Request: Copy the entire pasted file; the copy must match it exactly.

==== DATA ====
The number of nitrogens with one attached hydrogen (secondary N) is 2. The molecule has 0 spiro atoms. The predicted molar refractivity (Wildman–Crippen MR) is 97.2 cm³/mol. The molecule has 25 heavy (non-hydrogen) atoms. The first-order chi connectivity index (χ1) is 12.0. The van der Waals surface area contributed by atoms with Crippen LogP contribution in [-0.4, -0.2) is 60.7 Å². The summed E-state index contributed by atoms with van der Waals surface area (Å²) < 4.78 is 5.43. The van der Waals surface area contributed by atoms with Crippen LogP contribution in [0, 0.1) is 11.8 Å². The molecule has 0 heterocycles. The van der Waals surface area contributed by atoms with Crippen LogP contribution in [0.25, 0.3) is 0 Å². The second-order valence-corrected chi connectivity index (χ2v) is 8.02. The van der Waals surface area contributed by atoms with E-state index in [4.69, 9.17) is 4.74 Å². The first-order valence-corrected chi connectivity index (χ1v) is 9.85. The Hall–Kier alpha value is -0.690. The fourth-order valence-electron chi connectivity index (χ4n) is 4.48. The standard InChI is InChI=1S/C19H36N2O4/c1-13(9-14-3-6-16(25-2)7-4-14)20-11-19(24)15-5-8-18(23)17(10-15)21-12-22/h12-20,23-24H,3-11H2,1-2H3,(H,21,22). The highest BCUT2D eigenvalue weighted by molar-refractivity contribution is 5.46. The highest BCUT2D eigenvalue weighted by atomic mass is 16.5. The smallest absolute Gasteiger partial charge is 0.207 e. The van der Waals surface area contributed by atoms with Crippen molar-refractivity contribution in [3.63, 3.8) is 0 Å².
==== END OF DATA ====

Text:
The number of nitrogens with one attached hydrogen (secondary N) is 2. The molecule has 0 spiro atoms. The predicted molar refractivity (Wildman–Crippen MR) is 97.2 cm³/mol. The molecule has 25 heavy (non-hydrogen) atoms. The first-order chi connectivity index (χ1) is 12.0. The van der Waals surface area contributed by atoms with Crippen LogP contribution in [-0.4, -0.2) is 60.7 Å². The summed E-state index contributed by atoms with van der Waals surface area (Å²) < 4.78 is 5.43. The van der Waals surface area contributed by atoms with Crippen LogP contribution in [0, 0.1) is 11.8 Å². The molecule has 0 heterocycles. The van der Waals surface area contributed by atoms with Crippen LogP contribution in [0.25, 0.3) is 0 Å². The second-order valence-corrected chi connectivity index (χ2v) is 8.02. The van der Waals surface area contributed by atoms with E-state index in [4.69, 9.17) is 4.74 Å². The first-order valence-corrected chi connectivity index (χ1v) is 9.85. The Hall–Kier alpha value is -0.690. The fourth-order valence-electron chi connectivity index (χ4n) is 4.48. The standard InChI is InChI=1S/C19H36N2O4/c1-13(9-14-3-6-16(25-2)7-4-14)20-11-19(24)15-5-8-18(23)17(10-15)21-12-22/h12-20,23-24H,3-11H2,1-2H3,(H,21,22). The highest BCUT2D eigenvalue weighted by molar-refractivity contribution is 5.46. The highest BCUT2D eigenvalue weighted by atomic mass is 16.5. The smallest absolute Gasteiger partial charge is 0.207 e. The van der Waals surface area contributed by atoms with Crippen molar-refractivity contribution in [3.63, 3.8) is 0 Å².